Dr. Huang's research focuses on developing advanced computational architecture (machine learning and deep learning) and statistical methods to integrate multiple types of omics data, including DNA-seq(Whole genome sequencing), RNA-seq, Chip-seq, Methylation, large-scale pharmaco-genomics data and in-house electronic health records, for driver signaling pathway analysis, drug repositioning, drug combination prediction, stromal/immune-tumor cell communication and drug-resistant mechanisms and validating the computational discoveries using in-vivo xenograft models. Meanwhile, He has been collaborating closely with clinicians from different disciplines (Cancer, Immunology, developmental, and Neurology) to seek the computational solutions to the cutting-edge medical problem arising from clinical practice.
Dr. Huang has designed a non-parametric, bootstrapping based simulated annealing (NBPSA) approach to identify driver signaling pathways or predict cell-cell interactions for cancer patients by integrating multiple personal genomic profiling (DNA-seq, RNA-seq, Copy number, Chip-seq, Methylation). This work sheds light on driver signaling pathways with genes that show simultaneous mutation, methylation, copy number, and gene expression alterations are likely to play important roles in tumor metastasis and drug-resistance. Based on the driver signaling pathway analysis, He has developed a DSNI-DFN approach for drug repositioning. DSNI-DFN identified Cardiac Glycosides that inhibit the Groups 3 and 4 medulloblastoma tumor from 1,309 candidate drugs. One of the Cardiac Glycosides, digoxin, is validated in Groups 3 and 4 medulloblastomas in vivo. He has also developed two systems biology platforms, i.e. DrugComboRanker and DrugComboExplorer, in order to reduce drug resistance in cancer therapy and identify the mechanisms of drug synergism. These drug combination tools have demonstrated a strong predictive ability for specific cancer types (non-small cell lung cancer, estrogen receptor-positive breast cancer, Ewing Sarcoma, and AR-negative prostate cancer). The predicted drug combinations are further validated by in-vivo experiments. Meanwhile, such work uncovers the potential mechanisms of action of drugs and synergistic effects of drug combinations from a driver signaling pathway perspective.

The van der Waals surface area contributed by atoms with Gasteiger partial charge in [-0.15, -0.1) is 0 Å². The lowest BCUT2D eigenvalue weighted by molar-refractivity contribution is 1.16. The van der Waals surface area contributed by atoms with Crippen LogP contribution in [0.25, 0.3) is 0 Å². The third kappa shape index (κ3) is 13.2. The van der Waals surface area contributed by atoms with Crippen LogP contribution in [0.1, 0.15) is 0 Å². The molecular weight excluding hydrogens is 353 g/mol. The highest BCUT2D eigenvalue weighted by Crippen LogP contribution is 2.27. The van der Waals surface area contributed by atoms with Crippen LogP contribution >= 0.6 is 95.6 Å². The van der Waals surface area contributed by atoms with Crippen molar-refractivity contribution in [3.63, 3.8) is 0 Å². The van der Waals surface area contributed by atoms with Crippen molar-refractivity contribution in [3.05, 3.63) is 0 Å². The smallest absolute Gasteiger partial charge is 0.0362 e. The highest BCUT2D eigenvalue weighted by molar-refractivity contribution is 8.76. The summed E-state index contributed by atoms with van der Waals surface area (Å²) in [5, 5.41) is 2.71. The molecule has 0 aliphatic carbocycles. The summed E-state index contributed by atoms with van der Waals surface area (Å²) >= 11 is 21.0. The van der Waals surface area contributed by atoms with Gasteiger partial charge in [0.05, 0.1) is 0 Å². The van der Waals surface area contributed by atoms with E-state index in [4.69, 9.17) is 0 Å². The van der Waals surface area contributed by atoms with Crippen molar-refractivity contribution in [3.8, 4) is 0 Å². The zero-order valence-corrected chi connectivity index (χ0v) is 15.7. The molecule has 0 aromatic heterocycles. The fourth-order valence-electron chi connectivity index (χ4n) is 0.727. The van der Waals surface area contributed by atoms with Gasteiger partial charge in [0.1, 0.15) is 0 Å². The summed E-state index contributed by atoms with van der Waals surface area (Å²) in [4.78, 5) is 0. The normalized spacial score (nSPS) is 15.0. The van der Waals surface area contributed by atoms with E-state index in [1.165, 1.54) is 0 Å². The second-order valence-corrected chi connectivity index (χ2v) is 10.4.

Assistant Professor, UC Department of Pediatrics
Cancer and Blood Diseases, Experimental Hematology and Cancer Biology